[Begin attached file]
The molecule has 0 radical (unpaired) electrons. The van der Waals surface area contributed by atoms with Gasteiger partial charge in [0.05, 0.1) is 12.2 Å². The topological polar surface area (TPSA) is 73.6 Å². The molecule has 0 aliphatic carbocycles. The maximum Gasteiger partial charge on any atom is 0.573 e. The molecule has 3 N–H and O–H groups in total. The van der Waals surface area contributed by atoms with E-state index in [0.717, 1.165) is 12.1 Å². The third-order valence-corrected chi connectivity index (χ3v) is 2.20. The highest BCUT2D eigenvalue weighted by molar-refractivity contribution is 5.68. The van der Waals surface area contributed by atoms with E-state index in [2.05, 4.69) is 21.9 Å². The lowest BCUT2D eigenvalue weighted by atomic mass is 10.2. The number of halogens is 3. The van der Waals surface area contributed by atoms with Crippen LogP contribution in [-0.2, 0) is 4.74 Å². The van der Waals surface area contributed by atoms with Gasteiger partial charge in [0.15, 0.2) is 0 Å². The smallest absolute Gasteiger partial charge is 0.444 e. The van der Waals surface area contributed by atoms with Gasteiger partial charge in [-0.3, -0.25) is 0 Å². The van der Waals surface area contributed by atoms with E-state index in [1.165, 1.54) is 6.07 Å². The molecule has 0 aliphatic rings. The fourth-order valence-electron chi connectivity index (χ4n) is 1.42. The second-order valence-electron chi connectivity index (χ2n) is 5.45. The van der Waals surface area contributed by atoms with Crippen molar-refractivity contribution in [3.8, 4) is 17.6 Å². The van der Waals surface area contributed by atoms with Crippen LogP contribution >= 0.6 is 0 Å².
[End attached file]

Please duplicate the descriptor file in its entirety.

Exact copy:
The molecule has 0 radical (unpaired) electrons. The van der Waals surface area contributed by atoms with Gasteiger partial charge in [0.05, 0.1) is 12.2 Å². The topological polar surface area (TPSA) is 73.6 Å². The molecule has 0 aliphatic carbocycles. The maximum Gasteiger partial charge on any atom is 0.573 e. The molecule has 3 N–H and O–H groups in total. The van der Waals surface area contributed by atoms with E-state index in [0.717, 1.165) is 12.1 Å². The third-order valence-corrected chi connectivity index (χ3v) is 2.20. The highest BCUT2D eigenvalue weighted by molar-refractivity contribution is 5.68. The van der Waals surface area contributed by atoms with E-state index in [2.05, 4.69) is 21.9 Å². The lowest BCUT2D eigenvalue weighted by atomic mass is 10.2. The number of halogens is 3. The van der Waals surface area contributed by atoms with Crippen LogP contribution in [-0.2, 0) is 4.74 Å². The van der Waals surface area contributed by atoms with Gasteiger partial charge in [0.15, 0.2) is 0 Å². The smallest absolute Gasteiger partial charge is 0.444 e. The van der Waals surface area contributed by atoms with Gasteiger partial charge in [-0.3, -0.25) is 0 Å². The van der Waals surface area contributed by atoms with E-state index in [1.165, 1.54) is 6.07 Å². The molecule has 0 aliphatic rings. The fourth-order valence-electron chi connectivity index (χ4n) is 1.42. The second-order valence-electron chi connectivity index (χ2n) is 5.45. The van der Waals surface area contributed by atoms with Crippen molar-refractivity contribution in [3.8, 4) is 17.6 Å². The van der Waals surface area contributed by atoms with Crippen LogP contribution >= 0.6 is 0 Å².